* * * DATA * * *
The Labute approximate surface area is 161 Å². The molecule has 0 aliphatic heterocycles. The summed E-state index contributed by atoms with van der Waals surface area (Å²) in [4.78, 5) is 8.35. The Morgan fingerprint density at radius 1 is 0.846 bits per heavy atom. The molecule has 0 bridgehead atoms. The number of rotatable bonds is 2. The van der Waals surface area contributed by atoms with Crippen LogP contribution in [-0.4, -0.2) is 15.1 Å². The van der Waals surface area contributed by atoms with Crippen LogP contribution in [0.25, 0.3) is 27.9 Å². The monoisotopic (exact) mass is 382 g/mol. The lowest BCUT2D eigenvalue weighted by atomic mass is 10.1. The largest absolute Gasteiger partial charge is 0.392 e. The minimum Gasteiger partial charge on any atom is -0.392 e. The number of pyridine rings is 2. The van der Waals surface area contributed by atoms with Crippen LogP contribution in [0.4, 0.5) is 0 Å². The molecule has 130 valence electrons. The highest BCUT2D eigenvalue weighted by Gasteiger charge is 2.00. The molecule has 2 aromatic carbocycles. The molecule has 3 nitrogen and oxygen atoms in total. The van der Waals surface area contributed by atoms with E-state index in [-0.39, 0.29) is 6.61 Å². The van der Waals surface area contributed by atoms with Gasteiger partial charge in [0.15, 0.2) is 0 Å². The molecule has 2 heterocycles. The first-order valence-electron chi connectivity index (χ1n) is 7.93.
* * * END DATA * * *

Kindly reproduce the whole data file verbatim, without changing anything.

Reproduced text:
The Labute approximate surface area is 161 Å². The molecule has 0 aliphatic heterocycles. The summed E-state index contributed by atoms with van der Waals surface area (Å²) in [4.78, 5) is 8.35. The Morgan fingerprint density at radius 1 is 0.846 bits per heavy atom. The molecule has 0 bridgehead atoms. The number of rotatable bonds is 2. The van der Waals surface area contributed by atoms with Crippen LogP contribution in [-0.4, -0.2) is 15.1 Å². The van der Waals surface area contributed by atoms with Crippen LogP contribution in [0.25, 0.3) is 27.9 Å². The monoisotopic (exact) mass is 382 g/mol. The lowest BCUT2D eigenvalue weighted by atomic mass is 10.1. The largest absolute Gasteiger partial charge is 0.392 e. The minimum Gasteiger partial charge on any atom is -0.392 e. The number of pyridine rings is 2. The van der Waals surface area contributed by atoms with Crippen LogP contribution in [0.4, 0.5) is 0 Å². The molecule has 130 valence electrons. The highest BCUT2D eigenvalue weighted by Gasteiger charge is 2.00. The molecule has 2 aromatic carbocycles. The molecule has 3 nitrogen and oxygen atoms in total. The van der Waals surface area contributed by atoms with E-state index in [-0.39, 0.29) is 6.61 Å². The van der Waals surface area contributed by atoms with Gasteiger partial charge in [0.15, 0.2) is 0 Å². The molecule has 2 heterocycles. The first-order valence-electron chi connectivity index (χ1n) is 7.93.